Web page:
[starttext]Bruins score defenseman Dougie Hamilton with ninth overall pick
-written byNathan Simpson
The 2011 NHL Entry Draft was a busy day for Boston Bruins General Manager Peter Chiarelli who had picks in each of the first six rounds. The day started on a high note as Chiarelli, still basking in the afterglow of Boston’s first Stanley Cup in thirty-nine years, took a defenseman, Dougie Hamilton, with the ninth overall pick. Moments later, as both Hamilton and Chiarelli gave their respective post-draft interviews, it was hard to tell who was more excited. Standing nearly 6’5” and pushing 200 pounds, Hamilton, a Toronto native, comes to Boston via the Niagara IceDogs of the OHL. Ranked fifth amongst all eligible skaters by NHL Central Scouting, Hamilton was projected by many to be long gone when it came time for the Bruins to pick. Hamilton also excels away from the rink, and was this year’s recipient of the Canadian Hockey League Scholastic Player of the Year Award, earning a ninety-four percent average in his grade twelve year at Crestwood Preparatory College.
Fortunately for Chiarelli (and unfortunate for the other seven teams that passed him up), Hamilton was still patiently sitting up in the stands of Minnesota’s Xcel Energy Center with his family and friends, waiting to hear his name called. I’m not quite sure what caused Hamilton to fall down in the draft; it could be a combination of the excessive attention focused on Adam Larsson as the only “blue-chip” defenseman in the first round, and the sheer incompetence of teams (namely Ottawa and the New York Islanders) that selected earlier in the draft. Whatever the cause, Chiarelli admitted that there was no way he thought Hamilton would be available at number nine, and I would be curious to know whether or not the Bruins made any attempts to trade up in the draft. Celebrating his eighteenth birthday just days prior, Hamilton is likely at least a year, maybe two, away from making his Garden debut. B’s fans will be able to get a sneak peak at him this summer during the Bruins Development Camp, before he returns to Canada to participate in Team Canada’s evaluation camp in preparation for the 2011-12 World Junior Championships. Hamilton will be joined here by his brother Freddie as the duo attempt to become the first brothers to play together for Canada at the WJC since the Mollers did it back in 1982.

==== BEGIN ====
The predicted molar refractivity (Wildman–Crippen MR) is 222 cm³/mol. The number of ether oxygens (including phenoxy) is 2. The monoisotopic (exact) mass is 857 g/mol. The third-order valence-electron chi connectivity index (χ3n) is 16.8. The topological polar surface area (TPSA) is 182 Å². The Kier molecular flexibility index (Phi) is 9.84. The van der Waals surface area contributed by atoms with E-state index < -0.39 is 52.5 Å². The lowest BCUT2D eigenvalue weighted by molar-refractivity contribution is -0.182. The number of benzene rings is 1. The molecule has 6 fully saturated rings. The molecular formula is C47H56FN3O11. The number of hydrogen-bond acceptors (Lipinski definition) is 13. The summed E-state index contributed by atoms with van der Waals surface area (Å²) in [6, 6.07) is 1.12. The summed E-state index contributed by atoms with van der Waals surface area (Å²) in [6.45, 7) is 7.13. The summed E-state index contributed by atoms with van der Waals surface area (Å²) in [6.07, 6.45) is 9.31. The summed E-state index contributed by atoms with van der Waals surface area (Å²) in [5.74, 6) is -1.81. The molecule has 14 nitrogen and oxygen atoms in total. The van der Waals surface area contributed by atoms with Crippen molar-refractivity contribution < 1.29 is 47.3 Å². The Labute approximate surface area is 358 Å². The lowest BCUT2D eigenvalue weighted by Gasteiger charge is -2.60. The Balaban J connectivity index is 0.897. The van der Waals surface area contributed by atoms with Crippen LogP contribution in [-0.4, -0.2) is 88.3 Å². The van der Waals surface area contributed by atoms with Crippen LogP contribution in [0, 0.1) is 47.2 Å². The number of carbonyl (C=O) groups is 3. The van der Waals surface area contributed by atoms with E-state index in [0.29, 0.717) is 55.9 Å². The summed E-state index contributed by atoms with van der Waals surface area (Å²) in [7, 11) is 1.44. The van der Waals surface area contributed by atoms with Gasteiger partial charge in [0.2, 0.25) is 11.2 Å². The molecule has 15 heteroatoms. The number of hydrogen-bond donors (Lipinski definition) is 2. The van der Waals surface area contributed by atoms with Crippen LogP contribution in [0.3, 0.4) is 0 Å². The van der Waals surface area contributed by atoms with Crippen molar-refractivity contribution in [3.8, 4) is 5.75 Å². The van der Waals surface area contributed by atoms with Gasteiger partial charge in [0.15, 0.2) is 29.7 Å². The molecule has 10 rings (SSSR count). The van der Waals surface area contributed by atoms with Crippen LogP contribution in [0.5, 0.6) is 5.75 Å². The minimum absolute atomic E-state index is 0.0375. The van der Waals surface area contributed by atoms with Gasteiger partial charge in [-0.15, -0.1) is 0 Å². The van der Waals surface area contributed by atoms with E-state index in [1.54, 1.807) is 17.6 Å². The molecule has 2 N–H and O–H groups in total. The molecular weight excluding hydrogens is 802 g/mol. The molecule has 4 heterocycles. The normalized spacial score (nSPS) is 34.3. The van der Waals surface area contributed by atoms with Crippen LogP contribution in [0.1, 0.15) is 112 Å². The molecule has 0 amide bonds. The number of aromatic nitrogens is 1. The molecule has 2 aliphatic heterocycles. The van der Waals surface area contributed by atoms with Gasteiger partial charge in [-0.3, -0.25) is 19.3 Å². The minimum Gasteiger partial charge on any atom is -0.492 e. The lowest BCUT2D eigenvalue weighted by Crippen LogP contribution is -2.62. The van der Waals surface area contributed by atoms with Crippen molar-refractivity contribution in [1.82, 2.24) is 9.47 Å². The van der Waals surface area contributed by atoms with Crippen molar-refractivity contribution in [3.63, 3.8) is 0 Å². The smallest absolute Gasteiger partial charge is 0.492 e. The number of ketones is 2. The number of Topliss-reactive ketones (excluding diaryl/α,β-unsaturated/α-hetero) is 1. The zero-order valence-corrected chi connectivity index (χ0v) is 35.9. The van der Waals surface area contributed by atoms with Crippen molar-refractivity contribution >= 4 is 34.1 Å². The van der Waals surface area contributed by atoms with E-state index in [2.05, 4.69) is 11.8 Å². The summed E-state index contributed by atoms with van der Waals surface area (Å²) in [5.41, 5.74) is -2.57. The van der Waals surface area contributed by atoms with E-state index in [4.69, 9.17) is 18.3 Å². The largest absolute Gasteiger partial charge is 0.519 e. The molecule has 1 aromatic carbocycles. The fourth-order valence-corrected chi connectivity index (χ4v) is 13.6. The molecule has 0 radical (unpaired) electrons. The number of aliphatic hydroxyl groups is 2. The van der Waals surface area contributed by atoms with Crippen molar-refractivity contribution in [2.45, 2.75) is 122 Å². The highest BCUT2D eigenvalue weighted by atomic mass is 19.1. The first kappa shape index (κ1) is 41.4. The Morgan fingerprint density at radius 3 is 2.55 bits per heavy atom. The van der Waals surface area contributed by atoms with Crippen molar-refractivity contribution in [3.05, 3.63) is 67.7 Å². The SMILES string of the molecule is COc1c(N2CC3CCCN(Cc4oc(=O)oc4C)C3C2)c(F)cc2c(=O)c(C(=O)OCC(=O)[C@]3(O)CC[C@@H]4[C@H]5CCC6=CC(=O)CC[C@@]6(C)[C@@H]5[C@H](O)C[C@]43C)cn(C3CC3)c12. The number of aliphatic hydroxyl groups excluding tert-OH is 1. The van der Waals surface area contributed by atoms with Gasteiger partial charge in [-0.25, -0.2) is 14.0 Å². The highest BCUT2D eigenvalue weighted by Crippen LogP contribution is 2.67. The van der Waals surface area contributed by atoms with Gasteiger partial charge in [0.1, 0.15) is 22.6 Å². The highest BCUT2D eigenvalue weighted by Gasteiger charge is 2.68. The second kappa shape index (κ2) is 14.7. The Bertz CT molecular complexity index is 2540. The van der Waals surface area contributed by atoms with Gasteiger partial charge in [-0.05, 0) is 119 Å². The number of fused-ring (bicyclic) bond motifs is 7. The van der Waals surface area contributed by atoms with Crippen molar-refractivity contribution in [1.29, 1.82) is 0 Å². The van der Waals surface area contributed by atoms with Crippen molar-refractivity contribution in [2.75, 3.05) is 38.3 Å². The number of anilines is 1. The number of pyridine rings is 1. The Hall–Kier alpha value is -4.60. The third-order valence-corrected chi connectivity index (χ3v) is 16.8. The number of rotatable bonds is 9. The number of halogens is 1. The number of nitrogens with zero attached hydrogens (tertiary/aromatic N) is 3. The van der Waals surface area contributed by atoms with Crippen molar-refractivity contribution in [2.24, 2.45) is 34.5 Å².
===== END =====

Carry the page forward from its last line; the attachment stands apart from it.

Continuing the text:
When he does break into the pros, Hamilton will start with a distinct advantage; he will learn how to best utilize his size and reach from “Big Z” the tallest man with the longest reach to ever play the game. Like Chara, the one criticism levied at Hamilton, despite his size, is a lack of physicality in his game. However, there seems to be some disagreement on this issue. When Hamilton was drafted, analyst Pierre McGuire said that the Bruins had just got “a whole lot more nasty,” which is simply music to any Bruins fan’s ears. A fitness fanatic, Hamilton can easily log thirty-plus minutes a night with plenty left in the tank. And as solid as he is on the back end, he is an offensive-minded defenseman who not only makes a good first-pass, but also loves to rush the puck and drive the net in a style similar to the much maligned P.K. Subban in Montreal, but without all the theatrics. The Hamilton pick closes the book on the Phil Kessel deal with Toronto, and while it is much too early to say which team will come out ahead, the Bruins have already hung a championship banner in the rafters of the Garden and added two potential franchise players who can make Boston a perennial Stanley Cup threat for years to come.[endtext]